The descent was uneventful, except for the steeper parts where I held Elijah's hand so he would not slip. We made it back to the lunch spot at 2840 ft just as the car was emerging from the ravine with the assistance of the crane. Perfect timing. We caught all the action. They brought the flatbed tow truck over and dropped it on there. I figured that if our luck held, we would reach our trailhead as they drove past so we could see. We did not hurry, just took it easy and ate lunch while watching below. After we were finished with our turkey left over sandwiches, we continued down the firebreak. As we came over the lip of a steeper point right near the car, we bumped into a couple hiking up it. We were all pretty shocked to see each other. I encouraged them to go for the summit and bag the peak! On the descent, we found the nicer use trail through the woods pas the "Glen Saddle" in-ground fire water tank and out to the road. During the hike down, all of the vehicles associated with the recovery had departed. Oh well.

We headed to the pull out near the accident as we wanted to see it up close. There was spray paint on the ground confirming that CHP and San Dimas Mtn Rescue Team were there for an incident on Dec 21st. So, the car we saw pulled out was the same car that crashed the last day we were up here a week ago. I was a bit surprised that it took a week to pull it out. Additionally, as we were parked in the pull out, I spotted the couple from earlier. The woman was on the summit taking in the view and the man was a bit below her still struggling up the firebreak.

Overall, Glendora Mtn is a nice short hike (very short), but would pair well as a nice long extension on an Azusa Peak hike from the 'burbs or pair well with Sunset Pk on the HPS list at the other end of Glendora Ridge Rd. It was also quite fascinating to be witness to both the initial accident and vehicle recovery a week later. Probably a pretty freak occurrence of timing to see both things. Also, watch out on this road! On our ride down a number of motorcycles were racing down and if they spill and go over the edge, there is zero hope of survival. There is also a lot of bicycle traffic. This would make an awesome road bike ride except for the fact that you would take your life into your hands with the road racing drivers. Maybe the forest service would do something cool like lock the gate 1 day per week so only bicycles cold use the road in safety....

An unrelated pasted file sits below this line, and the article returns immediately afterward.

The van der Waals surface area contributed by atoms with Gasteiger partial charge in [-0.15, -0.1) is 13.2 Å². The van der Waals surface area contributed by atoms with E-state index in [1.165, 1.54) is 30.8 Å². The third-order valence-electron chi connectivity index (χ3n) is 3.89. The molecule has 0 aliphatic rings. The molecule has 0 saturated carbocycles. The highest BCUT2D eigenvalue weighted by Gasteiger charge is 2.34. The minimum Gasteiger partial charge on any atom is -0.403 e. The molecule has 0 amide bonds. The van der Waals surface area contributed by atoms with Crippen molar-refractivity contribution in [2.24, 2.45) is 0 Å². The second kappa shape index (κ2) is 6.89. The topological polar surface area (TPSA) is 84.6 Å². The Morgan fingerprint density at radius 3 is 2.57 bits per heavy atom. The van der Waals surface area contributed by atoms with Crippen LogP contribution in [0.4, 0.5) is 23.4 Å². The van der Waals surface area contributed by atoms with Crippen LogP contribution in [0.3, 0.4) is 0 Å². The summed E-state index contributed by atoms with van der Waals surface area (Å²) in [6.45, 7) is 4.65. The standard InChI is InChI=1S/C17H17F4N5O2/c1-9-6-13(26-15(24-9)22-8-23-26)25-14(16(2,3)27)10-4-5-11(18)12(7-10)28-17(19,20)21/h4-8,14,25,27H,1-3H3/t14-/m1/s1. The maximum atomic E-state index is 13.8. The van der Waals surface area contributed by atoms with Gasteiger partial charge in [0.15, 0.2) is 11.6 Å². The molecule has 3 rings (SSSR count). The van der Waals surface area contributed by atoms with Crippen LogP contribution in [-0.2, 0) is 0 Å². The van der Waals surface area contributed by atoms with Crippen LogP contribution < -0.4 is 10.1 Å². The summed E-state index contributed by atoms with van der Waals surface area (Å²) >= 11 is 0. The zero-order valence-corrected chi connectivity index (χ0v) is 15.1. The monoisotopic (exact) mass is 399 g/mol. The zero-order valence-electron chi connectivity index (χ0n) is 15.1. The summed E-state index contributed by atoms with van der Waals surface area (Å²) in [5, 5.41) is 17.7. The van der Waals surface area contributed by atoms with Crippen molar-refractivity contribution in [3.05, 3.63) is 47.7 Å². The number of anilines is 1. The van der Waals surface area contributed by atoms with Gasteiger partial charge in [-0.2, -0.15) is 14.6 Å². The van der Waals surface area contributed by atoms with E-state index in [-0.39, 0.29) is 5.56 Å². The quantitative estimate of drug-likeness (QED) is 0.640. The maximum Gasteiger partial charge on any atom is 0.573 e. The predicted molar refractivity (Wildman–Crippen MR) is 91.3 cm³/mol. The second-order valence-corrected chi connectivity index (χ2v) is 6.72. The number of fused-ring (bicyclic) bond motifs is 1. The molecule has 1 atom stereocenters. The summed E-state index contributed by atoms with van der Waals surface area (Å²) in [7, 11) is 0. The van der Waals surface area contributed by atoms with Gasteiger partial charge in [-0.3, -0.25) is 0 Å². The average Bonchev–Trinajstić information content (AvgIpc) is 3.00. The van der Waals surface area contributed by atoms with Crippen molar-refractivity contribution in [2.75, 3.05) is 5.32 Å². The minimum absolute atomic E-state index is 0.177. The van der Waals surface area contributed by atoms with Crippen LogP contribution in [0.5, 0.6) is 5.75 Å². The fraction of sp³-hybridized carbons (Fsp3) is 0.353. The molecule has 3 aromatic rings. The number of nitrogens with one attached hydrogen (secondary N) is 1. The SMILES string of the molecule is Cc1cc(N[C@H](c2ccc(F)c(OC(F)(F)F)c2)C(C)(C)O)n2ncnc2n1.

After the very pleasant hike, we went to the park in Azusa with the frisbee golf course. It is not as good as the Oak Glen course, but was still a great time (and easier than the Elysian Park course).

Pictures
Summary Total Data
    Total Elevation Gain:762 ft / 232 m
Ascent Statistics
    Gain on way in:762 ft / 232 m
    Route:South Ridge
    Start Trailhead:2560 ft / 780 m
Descent Statistics
GPS Data for Ascent/Trip


 GPS Waypoints - Hover or click to see name and lat/long
Peaks:  climbed and  unclimbed by James Barlow